A Grim and Weird Play: Basil Macdonald Hastings’s Victory

  • Richard J. Hand


In the “Introduction” to the most recent scholarly edition of Joseph Conrad’s Victory: An Island Tale, Peter Lancelot Mallios outlines the significance of the 1915 novel:

Victoty quickly became the most popular, the most profitable, and, in its own way, the most controversial of all Conrad’s novels. Though not the first Conrad text to be commercially successful with the public, it was the book that first genuinely cleared space for Conrad in the wider public imagination. It is the book that first allowed Conrad to become popularly produced as a “master” literary figure, the book that first enabled Conrad to become “one of us” in a way that transcends elitist boundaries frequently associated with “art”. (Conrad, 2003, xiii)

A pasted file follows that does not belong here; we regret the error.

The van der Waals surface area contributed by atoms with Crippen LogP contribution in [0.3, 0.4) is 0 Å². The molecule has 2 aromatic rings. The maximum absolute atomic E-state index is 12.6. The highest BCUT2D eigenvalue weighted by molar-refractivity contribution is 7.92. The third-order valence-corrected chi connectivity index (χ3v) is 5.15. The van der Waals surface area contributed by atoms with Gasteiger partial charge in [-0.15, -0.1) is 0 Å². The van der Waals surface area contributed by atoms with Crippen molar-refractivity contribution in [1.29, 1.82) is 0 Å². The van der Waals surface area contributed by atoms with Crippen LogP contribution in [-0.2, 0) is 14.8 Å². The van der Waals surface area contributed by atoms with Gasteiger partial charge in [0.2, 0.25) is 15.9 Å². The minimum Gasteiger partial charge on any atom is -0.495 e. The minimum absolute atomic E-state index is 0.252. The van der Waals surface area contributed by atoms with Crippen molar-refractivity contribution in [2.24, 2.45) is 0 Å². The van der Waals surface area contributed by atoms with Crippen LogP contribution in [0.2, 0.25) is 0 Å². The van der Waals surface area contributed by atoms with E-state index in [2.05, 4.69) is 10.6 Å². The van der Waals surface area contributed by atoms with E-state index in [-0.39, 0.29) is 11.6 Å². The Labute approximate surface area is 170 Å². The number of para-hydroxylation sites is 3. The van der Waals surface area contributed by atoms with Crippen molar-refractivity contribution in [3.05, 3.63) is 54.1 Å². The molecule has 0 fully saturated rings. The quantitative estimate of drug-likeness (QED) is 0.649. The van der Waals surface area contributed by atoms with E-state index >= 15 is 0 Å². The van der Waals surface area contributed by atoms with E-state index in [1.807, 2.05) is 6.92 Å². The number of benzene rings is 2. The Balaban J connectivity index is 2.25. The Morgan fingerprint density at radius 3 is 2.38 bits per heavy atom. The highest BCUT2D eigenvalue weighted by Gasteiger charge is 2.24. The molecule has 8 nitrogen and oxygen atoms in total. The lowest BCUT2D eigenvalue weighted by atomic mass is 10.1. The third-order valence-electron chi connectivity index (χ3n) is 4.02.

For Mallios, the issue of popularity in the full sense of the word — being “of the people” — is an all-important aspect of the novel which, he persuasively argues, is defined by Conrad’s “poetics of democracy” (Conrad, 2003, xix), a concept that Mallios explores in depth elsewhere (Mallios, 2003).


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© Richard J. Hand 2005

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